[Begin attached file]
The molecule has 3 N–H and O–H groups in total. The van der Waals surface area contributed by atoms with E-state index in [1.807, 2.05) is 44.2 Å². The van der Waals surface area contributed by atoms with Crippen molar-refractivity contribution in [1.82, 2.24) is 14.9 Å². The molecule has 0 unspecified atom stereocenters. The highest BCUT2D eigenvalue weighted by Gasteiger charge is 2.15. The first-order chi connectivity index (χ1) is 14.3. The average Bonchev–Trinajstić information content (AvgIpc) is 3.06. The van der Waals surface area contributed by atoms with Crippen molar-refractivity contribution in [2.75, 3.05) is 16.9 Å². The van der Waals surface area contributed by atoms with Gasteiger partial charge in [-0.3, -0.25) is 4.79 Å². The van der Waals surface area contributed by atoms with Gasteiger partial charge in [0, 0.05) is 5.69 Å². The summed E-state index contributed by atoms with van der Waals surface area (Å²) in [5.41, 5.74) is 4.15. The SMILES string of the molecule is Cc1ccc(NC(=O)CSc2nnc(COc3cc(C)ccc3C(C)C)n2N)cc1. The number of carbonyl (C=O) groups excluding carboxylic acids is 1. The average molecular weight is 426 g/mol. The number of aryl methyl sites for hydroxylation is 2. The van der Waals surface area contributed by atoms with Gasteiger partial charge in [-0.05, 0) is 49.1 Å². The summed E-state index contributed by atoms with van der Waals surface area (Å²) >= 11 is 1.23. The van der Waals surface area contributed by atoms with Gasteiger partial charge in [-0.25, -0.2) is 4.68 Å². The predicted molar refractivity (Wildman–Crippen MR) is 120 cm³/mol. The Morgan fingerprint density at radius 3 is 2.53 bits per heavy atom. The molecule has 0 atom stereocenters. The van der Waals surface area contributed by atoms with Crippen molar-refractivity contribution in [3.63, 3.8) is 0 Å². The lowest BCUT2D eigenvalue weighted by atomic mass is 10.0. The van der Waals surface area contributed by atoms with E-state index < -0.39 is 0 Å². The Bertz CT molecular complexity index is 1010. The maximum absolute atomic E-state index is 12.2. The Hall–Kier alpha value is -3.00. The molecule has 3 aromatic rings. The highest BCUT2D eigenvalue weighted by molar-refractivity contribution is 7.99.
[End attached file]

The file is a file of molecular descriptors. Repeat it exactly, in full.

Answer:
The molecule has 3 N–H and O–H groups in total. The van der Waals surface area contributed by atoms with E-state index in [1.807, 2.05) is 44.2 Å². The van der Waals surface area contributed by atoms with Crippen molar-refractivity contribution in [1.82, 2.24) is 14.9 Å². The molecule has 0 unspecified atom stereocenters. The highest BCUT2D eigenvalue weighted by Gasteiger charge is 2.15. The first-order chi connectivity index (χ1) is 14.3. The average Bonchev–Trinajstić information content (AvgIpc) is 3.06. The van der Waals surface area contributed by atoms with Crippen molar-refractivity contribution in [2.75, 3.05) is 16.9 Å². The van der Waals surface area contributed by atoms with Gasteiger partial charge in [-0.3, -0.25) is 4.79 Å². The van der Waals surface area contributed by atoms with Gasteiger partial charge in [0, 0.05) is 5.69 Å². The summed E-state index contributed by atoms with van der Waals surface area (Å²) in [5.41, 5.74) is 4.15. The SMILES string of the molecule is Cc1ccc(NC(=O)CSc2nnc(COc3cc(C)ccc3C(C)C)n2N)cc1. The number of carbonyl (C=O) groups excluding carboxylic acids is 1. The average molecular weight is 426 g/mol. The number of aryl methyl sites for hydroxylation is 2. The van der Waals surface area contributed by atoms with Gasteiger partial charge in [-0.05, 0) is 49.1 Å². The summed E-state index contributed by atoms with van der Waals surface area (Å²) >= 11 is 1.23. The van der Waals surface area contributed by atoms with Gasteiger partial charge in [-0.25, -0.2) is 4.68 Å². The predicted molar refractivity (Wildman–Crippen MR) is 120 cm³/mol. The Morgan fingerprint density at radius 3 is 2.53 bits per heavy atom. The molecule has 0 atom stereocenters. The van der Waals surface area contributed by atoms with Crippen molar-refractivity contribution in [3.63, 3.8) is 0 Å². The lowest BCUT2D eigenvalue weighted by atomic mass is 10.0. The van der Waals surface area contributed by atoms with E-state index < -0.39 is 0 Å². The Bertz CT molecular complexity index is 1010. The maximum absolute atomic E-state index is 12.2. The Hall–Kier alpha value is -3.00. The molecule has 3 aromatic rings. The highest BCUT2D eigenvalue weighted by molar-refractivity contribution is 7.99.